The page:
About Professor Heckman

HeckmanJames J. Heckman is the Henry Schultz Distinguished Service Professor of Economics at The University of Chicago, a Nobel Memorial Prize winner in Economics, and an expert in the economics of human development. His groundbreaking work with a consortium of economists, developmental psychologists, sociologists, statisticians and neuroscientists has proven that the quality of early childhood development heavily influences health, economic and social outcomes for individuals and society at large. Heckman has proven that there are great economic gains to be had by investing in the early  childhood development.

 
James Heckman received his B.A. in mathematics from Colorado College in 1965 and his Ph.D. in economics from Princeton University in 1971. He is currently the Henry Schultz Distinguished Service Professor of Economics at the University of Chicago where he has served since 1973 and where he directs the Economics Research Center and the Center for Social Program Evaluation at the Harris School. He is the Professor of Science and Society at University College Dublin. He is also a Senior Research Fellow at the American Bar Foundation.
 
Heckman's work has been devoted to the development of a scientific basis for economic policy evaluation, with special emphasis on models of individuals and disaggregated groups, and to the problems and possibilities created by heterogeneity, diversity, and unobserved counterfactual states. In the early 1990s, his pioneering research on the outcomes of people who obtain the GED certificate received national attention. His findings, which found great deficiencies in the alleged value of the degree, spurred debates across the country on the merits of obtaining the certificate.
 
His recent research focuses on human development and lifecycle skill formation, with a special emphasis on the economics of early childhood development. His research has given policymakers important new insights into such areas as education, job-training programs, minimum-wage legislation, anti-discrimination law, social supports and civil rights.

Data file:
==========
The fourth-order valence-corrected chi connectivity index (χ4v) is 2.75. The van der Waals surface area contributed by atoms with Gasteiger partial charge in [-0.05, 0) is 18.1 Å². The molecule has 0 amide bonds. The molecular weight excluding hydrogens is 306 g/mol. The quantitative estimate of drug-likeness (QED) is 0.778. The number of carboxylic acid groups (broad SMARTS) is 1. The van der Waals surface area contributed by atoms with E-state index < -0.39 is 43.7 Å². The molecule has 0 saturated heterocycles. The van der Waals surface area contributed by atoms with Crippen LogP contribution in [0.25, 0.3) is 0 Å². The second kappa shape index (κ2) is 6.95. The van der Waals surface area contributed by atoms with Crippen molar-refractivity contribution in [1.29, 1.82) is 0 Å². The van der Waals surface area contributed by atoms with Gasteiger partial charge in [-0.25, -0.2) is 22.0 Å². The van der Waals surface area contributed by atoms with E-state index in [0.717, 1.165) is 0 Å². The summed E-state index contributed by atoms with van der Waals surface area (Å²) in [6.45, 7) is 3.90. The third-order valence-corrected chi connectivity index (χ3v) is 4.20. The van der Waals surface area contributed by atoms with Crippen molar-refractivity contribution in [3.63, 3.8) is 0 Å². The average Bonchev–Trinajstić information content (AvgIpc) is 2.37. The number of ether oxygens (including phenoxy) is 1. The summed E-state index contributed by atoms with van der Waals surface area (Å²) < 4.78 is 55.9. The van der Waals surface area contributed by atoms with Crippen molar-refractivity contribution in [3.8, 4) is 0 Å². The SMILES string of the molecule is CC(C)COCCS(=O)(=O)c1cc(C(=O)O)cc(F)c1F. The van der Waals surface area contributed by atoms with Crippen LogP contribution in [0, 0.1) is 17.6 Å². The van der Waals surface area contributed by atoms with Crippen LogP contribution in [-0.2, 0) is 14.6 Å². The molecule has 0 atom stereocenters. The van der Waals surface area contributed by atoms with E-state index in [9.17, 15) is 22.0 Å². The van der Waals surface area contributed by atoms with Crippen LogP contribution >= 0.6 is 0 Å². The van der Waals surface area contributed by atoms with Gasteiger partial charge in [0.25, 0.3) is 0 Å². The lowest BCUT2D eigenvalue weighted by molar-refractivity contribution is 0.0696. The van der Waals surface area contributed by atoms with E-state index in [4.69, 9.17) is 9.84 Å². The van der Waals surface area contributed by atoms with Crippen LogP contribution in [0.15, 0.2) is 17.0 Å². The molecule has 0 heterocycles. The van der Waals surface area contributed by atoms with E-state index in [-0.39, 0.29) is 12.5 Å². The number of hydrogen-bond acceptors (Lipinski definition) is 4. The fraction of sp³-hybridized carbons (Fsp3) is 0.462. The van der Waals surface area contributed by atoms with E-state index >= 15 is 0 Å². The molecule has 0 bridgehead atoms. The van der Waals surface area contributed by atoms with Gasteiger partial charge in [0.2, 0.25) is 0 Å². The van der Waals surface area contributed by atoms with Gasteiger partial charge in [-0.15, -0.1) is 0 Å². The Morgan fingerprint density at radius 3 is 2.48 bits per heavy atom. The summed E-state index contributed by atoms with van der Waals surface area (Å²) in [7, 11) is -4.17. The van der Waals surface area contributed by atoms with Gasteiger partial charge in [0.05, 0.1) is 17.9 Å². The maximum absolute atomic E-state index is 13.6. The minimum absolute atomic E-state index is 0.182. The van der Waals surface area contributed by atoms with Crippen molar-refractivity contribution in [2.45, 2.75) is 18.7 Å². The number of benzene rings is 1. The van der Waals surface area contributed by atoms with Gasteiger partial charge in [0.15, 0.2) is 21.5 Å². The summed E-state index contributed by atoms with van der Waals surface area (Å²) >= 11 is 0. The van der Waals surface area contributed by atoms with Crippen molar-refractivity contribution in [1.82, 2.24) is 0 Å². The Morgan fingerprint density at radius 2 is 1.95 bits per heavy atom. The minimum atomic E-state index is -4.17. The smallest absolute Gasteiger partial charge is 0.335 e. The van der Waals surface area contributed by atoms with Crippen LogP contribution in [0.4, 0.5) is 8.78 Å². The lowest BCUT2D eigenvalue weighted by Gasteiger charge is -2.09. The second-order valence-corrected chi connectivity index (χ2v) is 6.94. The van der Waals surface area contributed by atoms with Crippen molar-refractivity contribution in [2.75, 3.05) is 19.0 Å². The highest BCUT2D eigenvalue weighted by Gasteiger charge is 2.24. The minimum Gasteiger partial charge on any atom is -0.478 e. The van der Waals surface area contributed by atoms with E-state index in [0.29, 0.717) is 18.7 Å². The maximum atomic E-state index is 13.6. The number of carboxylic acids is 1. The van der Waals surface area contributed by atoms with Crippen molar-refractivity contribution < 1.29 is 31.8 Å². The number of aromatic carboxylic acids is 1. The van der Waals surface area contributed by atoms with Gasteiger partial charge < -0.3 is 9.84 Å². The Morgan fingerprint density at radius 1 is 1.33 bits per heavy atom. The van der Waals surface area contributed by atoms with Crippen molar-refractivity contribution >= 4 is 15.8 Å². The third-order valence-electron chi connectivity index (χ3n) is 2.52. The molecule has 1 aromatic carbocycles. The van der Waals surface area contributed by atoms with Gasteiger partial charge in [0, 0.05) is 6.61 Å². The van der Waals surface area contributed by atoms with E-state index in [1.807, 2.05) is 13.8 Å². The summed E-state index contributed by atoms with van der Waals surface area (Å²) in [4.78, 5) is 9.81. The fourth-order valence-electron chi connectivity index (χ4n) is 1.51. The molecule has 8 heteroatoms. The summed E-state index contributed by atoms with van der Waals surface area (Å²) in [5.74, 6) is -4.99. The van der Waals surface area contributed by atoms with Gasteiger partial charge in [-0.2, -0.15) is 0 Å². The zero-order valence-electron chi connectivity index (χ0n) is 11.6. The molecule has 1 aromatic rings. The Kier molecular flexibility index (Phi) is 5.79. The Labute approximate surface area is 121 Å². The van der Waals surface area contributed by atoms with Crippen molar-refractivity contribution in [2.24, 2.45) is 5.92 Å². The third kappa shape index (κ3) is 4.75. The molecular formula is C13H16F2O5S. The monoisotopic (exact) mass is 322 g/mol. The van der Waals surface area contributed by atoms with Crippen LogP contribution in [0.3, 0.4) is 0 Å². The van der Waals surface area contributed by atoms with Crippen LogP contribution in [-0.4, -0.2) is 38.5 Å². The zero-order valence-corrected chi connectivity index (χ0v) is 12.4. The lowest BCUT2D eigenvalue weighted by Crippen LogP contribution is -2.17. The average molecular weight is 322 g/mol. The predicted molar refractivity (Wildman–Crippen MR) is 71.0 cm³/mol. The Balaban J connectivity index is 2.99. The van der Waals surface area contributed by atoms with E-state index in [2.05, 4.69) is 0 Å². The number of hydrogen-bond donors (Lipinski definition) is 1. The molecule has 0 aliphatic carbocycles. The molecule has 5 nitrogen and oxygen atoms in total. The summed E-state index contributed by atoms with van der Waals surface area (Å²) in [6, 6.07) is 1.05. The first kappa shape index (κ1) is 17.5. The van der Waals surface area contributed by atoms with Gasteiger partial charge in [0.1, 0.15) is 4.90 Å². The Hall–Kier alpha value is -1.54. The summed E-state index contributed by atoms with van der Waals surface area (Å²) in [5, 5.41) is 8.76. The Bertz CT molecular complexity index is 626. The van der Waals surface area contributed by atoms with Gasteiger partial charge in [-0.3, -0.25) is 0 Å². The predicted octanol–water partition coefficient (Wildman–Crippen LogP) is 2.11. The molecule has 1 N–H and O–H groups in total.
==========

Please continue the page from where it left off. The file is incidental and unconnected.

He is currently Associate Editor of the Journal of Labor Economics. He is also a member of the National Academy of Sciences, and a fellow of the American Academy of Arts and Sciences, the Econometric Society, the Society of Labor Economics, and the American Statistical Association.

 


Books

Heckman has published over 200 articles and several books. His most recent books include:

Giving Kids a Fair Chance: A Strategy that Works

Inequality in America: What Role for Human Capital Policy?

(with Alan Krueger) 

Law and Employment: Lessons from Latin America and the Caribbean

 

(with Carmen Pages)

 

 

 


Our Funders

The Heckman Equation project is supported by the Irving Harris Foundation, The Children's Initiative: A Project of the J.B. and M.K. Pritzker Family Foundation, the McCormick Foundation, and an anonymous funder.

 

Heckman has received numerous awards for his work including :
 

heckman

2000

Nobel Memorial Prize in Economic Sciences (with Daniel McFadden)

 

2007 & 2005

Dennis Aigner Award for Applied Econometrics from the Journal of Econometrics

 

2007

Theodore W. Schultz Award from the American Agricultural Economics Association

 

2005

Jacob Mincer Award for Lifetime Achievement in Labor Economics Ulysses Medal from the University College Dublin.

 

1983

John Bates Clark Award of the American Economic Association

 

Recent
Recent Activity
Latest
Latest from Professor Heckman
RESEARCH UPDATE: HEALTH OUTCOMES

New research from Professor Heckman and colleagues shows the potential of quality early childhood programs that include health and nutrition to prevent disease and promote adult health. Read the research paper and find related resources here.